DCSIMG

We must see bigger picture during unrest

editorial image

editorial image

AMONGST all the noise and rhetoric about the flag protests and riots, the most important and insightful response came from east Belfast UDA leader Jimmy Birch.

In a BBC Radio Ulster news special called ‘Inside the Flag Protests’, Birch commented: “Every time they [Sinn Fein] call a tune, we take to the streets. We are wrecking our own areas, we fight with the police, we are burning our own cars and we stop our own people going to work and disrupt our own people’s way of life. It is wrong, we need to step back and we need to stop being predictable.”

To address the problem of loyalist detachment from the peace process Birch stressed that loyalists must develop politically as well as realise that education is the way forward.

One might think that the Unionist Forum could be helpful on this score but some scepticism is required. Set up as a mechanism to address eight key areas of concern which include dealing with ‘deprivation and educational underachievement in the unionist community’ as well as ‘broader political economic matters’, the forum appears to have recognised the need to deal with the issues which Birch identifies.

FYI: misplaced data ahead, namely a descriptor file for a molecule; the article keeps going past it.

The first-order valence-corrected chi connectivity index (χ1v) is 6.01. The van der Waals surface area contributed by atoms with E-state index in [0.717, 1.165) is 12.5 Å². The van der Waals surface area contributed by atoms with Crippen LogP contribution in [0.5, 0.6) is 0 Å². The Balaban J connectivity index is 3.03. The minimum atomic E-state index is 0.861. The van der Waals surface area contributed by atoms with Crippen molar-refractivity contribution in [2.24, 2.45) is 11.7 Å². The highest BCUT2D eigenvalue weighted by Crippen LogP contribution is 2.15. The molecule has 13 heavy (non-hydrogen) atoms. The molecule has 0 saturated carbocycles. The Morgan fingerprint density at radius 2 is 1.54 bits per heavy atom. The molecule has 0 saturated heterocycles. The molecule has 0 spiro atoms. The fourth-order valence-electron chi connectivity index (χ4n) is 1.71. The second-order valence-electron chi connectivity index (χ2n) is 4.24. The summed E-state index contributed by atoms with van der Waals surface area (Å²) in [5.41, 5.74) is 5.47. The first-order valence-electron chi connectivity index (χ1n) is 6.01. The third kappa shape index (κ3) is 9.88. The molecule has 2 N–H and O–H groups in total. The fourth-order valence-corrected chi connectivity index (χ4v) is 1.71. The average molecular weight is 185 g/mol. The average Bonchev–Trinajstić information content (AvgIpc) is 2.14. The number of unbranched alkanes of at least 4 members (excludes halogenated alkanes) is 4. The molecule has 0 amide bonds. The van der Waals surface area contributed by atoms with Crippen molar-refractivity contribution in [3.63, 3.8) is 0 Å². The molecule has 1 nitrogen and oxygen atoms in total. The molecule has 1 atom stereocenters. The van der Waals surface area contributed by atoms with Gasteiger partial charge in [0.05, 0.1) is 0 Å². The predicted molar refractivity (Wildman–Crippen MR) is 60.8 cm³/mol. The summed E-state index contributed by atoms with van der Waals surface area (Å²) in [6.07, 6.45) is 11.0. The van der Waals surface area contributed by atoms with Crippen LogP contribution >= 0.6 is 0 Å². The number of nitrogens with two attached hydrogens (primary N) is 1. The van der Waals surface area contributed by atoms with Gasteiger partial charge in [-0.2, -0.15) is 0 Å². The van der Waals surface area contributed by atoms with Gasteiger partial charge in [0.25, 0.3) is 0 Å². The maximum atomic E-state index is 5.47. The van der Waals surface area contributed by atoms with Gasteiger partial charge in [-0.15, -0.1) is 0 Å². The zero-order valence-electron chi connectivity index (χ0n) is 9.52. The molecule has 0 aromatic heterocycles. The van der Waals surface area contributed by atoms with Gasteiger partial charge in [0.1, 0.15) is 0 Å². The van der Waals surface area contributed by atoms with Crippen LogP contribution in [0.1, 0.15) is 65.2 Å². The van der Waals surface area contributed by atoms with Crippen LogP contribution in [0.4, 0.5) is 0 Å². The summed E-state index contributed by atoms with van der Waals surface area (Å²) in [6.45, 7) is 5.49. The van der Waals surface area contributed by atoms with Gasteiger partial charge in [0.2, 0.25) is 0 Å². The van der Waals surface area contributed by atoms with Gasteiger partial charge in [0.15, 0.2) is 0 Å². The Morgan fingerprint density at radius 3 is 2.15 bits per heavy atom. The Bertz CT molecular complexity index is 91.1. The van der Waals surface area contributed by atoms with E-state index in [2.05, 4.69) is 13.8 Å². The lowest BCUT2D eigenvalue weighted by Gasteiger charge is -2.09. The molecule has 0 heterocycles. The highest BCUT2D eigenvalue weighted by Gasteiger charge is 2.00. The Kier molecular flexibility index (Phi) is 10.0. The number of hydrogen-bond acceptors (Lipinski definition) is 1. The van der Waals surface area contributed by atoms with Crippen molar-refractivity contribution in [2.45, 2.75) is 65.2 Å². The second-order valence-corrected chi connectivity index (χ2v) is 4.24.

The problem, however, is that the forum does not seem to have any way of actually dealing with the areas it wants to investigate beyond talking about them.

It certainly, as yet, has no formal structure or means of analysing and responding to the areas under examination and it certainly as yet has no discernible way of gathering, interpreting and verifying data or research about causes of anxiety, fear and anger within loyalism.

Indeed, and perhaps worryingly, it has already been made clear that the forum ‘would not be a decision-making body’ but instead would act ‘as a body within which a consensus might be built and implementation of any actions left to individual organisations’.

In other words, leaving groups to continue doing what they are doing instead of dealing with the issues collectively and decisively.

This will not address the overriding problem that besets loyalism which is detachment from the perceived benefits of the peace process.

To confront this dislocation progressive loyalist figures (and there are a number of them, contrary to popular perception) must be absorbed into the political process for only then will the bigger problem of deficit in educational attainment and aspiration be addressed.

If this does not happen the current tensions and trouble will emerge again and perhaps in more systematic and virulent form.

Though we must recognise that it is only a minority who have incited and participated in the violence, it is also important to avoid thinking that short-term responses alone will fix the situation.

It is vital to see this issue in the context of a bigger picture which is political and educational, as Birch rightly pointed out. These areas must be addressed if long-term peace and stability are to work.

Graham Spencer is Reader in Politics, Conflict and the Media at the University of Portsmouth and has written widely on loyalism

 

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